EduBlogs, a service that hosts 1.45 million educational blogs, had all 1.45 million of them taken offline for 12 hours because their $70K/year hosting company, ServerBeach, pitched a wobbly after receiving a takedown notice from Pearson Publishing. Pearson was upset over a five-year-old blog post where a teacher had quoted 279 words out of an article written in 1974. They sent the takedown notice to their host. EduBlogs deleted the post, but it was still present in their database, so ServerBeach punished them by removing 1.45 million peoples' sites.
Now, like I said, the list only runs to 20 questions, sub 300 words, and I think is a pretty important and useful resource for teachers to share with their students.
But clearly Pearson isn’t making enough money already, and intends to, rather that let this 38-year old work be shared, discussed, used, even in a way that might save some people’s lives, on the internet.
Instead it wants a regular teacher to handover $120 for it.
Here’s another idea Pearson, maybe one that you could take from Edublogs, howabout you let this tiny useful list be freely available, and then you sell your study materials / textbooks and other material around that… maybe use Creative Commons Non Commercial Attribution license or similar to make sure you get some links and business.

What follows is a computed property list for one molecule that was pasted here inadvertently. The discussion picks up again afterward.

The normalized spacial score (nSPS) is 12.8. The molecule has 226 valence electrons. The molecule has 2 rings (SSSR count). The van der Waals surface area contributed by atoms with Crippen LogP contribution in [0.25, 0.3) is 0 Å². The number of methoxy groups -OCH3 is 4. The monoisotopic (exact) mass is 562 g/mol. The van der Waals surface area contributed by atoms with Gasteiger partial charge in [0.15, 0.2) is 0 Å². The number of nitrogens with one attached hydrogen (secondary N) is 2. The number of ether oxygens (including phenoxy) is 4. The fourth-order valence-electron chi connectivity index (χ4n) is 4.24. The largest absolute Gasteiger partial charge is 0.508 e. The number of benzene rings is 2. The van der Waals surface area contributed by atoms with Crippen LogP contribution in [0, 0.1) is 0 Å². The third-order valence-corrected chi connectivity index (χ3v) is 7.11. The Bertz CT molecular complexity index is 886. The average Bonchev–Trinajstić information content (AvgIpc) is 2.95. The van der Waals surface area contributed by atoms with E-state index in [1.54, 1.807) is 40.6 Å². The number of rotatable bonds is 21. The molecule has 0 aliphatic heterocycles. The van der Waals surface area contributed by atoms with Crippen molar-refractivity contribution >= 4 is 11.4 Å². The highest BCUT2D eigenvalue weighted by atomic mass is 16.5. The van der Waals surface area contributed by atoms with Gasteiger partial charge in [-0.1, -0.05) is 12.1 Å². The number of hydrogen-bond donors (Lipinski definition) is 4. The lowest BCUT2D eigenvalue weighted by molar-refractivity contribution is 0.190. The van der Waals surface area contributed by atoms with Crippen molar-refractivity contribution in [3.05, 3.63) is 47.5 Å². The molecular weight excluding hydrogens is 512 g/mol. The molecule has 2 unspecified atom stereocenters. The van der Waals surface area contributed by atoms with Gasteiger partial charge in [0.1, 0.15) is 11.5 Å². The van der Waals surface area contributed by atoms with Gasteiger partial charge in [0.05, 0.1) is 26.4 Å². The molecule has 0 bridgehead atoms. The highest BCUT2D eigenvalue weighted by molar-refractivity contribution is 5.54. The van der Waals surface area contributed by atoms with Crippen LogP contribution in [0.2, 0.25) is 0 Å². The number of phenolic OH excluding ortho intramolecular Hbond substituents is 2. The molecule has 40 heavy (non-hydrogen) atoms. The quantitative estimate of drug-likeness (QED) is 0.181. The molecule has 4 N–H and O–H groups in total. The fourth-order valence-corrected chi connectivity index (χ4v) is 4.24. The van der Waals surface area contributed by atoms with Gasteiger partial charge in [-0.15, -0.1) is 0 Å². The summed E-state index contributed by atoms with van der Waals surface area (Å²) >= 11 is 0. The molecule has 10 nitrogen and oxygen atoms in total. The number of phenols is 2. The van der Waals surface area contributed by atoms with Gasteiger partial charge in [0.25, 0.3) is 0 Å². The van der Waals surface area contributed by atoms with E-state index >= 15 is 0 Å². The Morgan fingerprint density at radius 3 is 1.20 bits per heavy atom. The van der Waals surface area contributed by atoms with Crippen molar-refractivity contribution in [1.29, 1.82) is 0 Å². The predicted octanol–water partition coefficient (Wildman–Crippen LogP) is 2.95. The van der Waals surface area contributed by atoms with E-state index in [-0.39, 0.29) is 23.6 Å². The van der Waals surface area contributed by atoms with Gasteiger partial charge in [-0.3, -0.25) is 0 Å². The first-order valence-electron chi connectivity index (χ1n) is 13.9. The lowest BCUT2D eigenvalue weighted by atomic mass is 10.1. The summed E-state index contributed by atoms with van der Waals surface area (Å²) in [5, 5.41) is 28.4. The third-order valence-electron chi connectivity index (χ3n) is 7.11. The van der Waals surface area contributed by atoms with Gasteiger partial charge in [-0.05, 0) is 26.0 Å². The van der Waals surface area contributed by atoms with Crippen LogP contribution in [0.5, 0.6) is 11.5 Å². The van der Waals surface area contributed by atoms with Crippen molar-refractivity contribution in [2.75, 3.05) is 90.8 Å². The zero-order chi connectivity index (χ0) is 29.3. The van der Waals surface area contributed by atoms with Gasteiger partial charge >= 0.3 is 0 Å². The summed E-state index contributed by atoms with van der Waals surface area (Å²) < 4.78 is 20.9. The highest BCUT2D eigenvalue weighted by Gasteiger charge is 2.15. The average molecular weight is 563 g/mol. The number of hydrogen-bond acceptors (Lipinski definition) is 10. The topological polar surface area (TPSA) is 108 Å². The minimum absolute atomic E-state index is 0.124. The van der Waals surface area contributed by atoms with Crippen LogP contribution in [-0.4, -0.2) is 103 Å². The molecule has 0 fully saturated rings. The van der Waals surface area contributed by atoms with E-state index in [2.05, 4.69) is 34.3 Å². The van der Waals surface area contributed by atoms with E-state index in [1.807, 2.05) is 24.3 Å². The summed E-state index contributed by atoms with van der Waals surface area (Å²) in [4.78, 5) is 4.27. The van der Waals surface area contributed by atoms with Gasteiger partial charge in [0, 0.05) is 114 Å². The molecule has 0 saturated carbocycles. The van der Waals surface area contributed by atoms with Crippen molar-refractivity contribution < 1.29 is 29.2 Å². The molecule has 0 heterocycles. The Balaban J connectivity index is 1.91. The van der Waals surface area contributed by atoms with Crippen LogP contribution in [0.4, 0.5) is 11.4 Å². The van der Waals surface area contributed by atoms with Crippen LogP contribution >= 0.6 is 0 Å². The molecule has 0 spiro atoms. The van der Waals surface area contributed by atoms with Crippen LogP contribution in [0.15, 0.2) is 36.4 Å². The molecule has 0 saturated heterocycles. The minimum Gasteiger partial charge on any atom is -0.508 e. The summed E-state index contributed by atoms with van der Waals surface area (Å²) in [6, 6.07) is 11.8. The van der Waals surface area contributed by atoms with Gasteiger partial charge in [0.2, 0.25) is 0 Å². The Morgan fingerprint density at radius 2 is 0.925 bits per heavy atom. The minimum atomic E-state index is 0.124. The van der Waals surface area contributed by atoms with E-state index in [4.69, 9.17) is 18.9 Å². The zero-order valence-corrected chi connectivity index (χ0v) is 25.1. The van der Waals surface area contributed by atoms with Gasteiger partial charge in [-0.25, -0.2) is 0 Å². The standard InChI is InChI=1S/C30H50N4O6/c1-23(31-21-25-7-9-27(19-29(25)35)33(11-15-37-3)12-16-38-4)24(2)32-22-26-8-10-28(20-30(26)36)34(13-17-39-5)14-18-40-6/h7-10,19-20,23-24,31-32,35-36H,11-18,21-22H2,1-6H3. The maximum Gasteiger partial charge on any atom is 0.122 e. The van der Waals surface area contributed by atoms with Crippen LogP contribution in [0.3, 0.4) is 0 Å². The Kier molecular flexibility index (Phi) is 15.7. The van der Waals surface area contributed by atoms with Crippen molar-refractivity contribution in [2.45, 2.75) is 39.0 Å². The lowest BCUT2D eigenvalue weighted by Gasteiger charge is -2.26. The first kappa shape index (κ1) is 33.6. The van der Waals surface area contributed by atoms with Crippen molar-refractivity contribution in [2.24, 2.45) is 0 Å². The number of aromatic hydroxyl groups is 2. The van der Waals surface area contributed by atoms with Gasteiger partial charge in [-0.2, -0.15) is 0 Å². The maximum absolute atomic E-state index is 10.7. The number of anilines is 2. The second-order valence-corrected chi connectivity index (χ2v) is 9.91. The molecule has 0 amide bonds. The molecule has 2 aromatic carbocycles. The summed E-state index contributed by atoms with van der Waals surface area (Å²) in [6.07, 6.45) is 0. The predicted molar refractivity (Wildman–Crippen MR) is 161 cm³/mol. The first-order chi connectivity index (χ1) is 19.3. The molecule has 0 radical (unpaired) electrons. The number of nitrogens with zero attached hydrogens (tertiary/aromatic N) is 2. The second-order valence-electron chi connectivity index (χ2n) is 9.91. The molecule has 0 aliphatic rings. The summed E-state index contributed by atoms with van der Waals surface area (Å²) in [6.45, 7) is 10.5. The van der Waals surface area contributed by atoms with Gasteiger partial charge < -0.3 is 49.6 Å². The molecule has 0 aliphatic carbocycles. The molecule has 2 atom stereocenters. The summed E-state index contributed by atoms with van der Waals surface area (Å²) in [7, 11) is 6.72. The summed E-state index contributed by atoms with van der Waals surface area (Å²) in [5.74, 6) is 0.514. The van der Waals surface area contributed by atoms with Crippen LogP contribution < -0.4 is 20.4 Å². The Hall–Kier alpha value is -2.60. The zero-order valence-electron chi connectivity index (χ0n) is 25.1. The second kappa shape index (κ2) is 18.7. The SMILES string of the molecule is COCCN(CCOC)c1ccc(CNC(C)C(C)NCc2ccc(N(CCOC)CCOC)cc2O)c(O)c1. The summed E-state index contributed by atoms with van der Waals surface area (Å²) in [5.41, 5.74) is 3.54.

Or at the very least contact us directly about it.
Rather than being assholes and stuffing up hundreds of thousands of teachers and students through getting your lawyers to lay into our less-than-satisfactory hosts :(
ServerBeach takes 1.45 million edublogs offline just 12 hours after sending through a Pearson DMCA notice for a 20 question list…
The European Union is in the final stage of deciding on net neutrality, and as it stands their proposal contains major loopholes that threaten the open Internet in Europe and around the world. BEREC, the EU regulator, is holding a final public comment period that will end on July 18.
You might could also try Gangstagrass.
The monthly Report on Business magazine in the Canadian national paper The Globe and Mail profiled my work on DRM reform, as well as my science fiction writing and my work on Boing Boing.
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